TULSA, Okla. — As the federal government and some companies begin enforcing vaccine mandates in the workplace, many are raising questions regarding exemptions.
Since the Biden Administration announced the vaccine mandate for millions of federal employees and companies with more than 100 employees, questions about vaccine exemptions have soared for Tulsa Employment Attorney, Frank Fraiser.
“We’ve had dozens and dozens of daily calls and emails from people about, does this apply to me? Do I have to wear a mask and more importantly do I have to have the vaccine the answer is yes," Fraiser said.
Fraiser said there are two exemptions that apply to the vaccine mandate. The first, is having a documented medical condition that prevents you from getting the vaccine.
“That comes under the Americans with Disabilities Act and that act passed years ago. It requires an employee and an employer to collaborate and work together. It’s, you can violate that law and you can have litigation results after that, but the intent of that really to have the employee an employer try to work out an accommodation,” Fraiser said.
Another is faith.
Fraiser said a religious exemption is very difficult for an employer to prove, leaving it up to the employer's discretion.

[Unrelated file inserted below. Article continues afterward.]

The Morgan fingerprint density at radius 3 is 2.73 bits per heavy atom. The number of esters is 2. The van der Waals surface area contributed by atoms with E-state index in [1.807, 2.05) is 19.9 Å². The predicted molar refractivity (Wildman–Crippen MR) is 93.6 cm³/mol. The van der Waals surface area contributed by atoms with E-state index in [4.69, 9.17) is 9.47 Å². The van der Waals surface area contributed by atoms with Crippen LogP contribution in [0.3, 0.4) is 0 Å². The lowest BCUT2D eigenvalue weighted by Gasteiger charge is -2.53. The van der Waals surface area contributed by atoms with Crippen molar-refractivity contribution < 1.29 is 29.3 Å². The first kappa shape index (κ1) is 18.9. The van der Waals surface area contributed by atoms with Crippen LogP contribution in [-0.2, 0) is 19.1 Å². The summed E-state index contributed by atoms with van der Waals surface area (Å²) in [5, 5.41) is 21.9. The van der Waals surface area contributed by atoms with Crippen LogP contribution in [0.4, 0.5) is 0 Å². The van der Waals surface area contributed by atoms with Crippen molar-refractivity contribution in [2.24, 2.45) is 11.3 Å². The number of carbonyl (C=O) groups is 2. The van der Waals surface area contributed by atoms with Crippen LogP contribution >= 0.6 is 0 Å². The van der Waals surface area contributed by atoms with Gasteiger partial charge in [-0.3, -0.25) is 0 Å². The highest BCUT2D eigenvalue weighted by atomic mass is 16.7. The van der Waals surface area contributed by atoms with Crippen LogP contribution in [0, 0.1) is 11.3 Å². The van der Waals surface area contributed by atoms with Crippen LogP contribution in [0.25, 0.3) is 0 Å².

He said the employer could seek legal counsel to determine the validity of a religious claim.
It will be an employer that would have to use strict scrutiny for that religious exemption, and I predict that most employers won’t uphold those given the nature of this pandemic and the disease we’re trying to fight...it’s not local like I said for one of us, it affects all of us and those around us," Frasier said.
Fraiser said if an employer doesn't think the religious reason is valid, they have the right to fire an employee for insubordination.
“If you’re insubordinate in Oklahoma, most of the time, majority, 99 percent of the time you will not receive unemployment benefits in Oklahoma,” Fraiser said.
He said there will be people who will choose to leave their jobs instead of getting the vaccine, a risk he said private employers are choosing to take.
Fraiser said it's important for the employee and employer to talk to each other and find a solution that works for both parties.
“I’ve always stressed accommodation over litigation, is it worth losing this employee that you’ve made an investment in over this religious conviction, if you can make an accommodation, if you can have them wear the mask, if you can have them get the weekly test,” Frasier said. “I would encourage employers if they haven’t already to have that conversation with their employees, to have that dialogue, you know open lines of communication between employers and employees would really go a long way here,” Fraiser said.
He said the same is true for employees. If you know you have a medical condition, and this deadline is coming up, you need to work now to consult with your physician and get that documented and start a dialogue with your employer.
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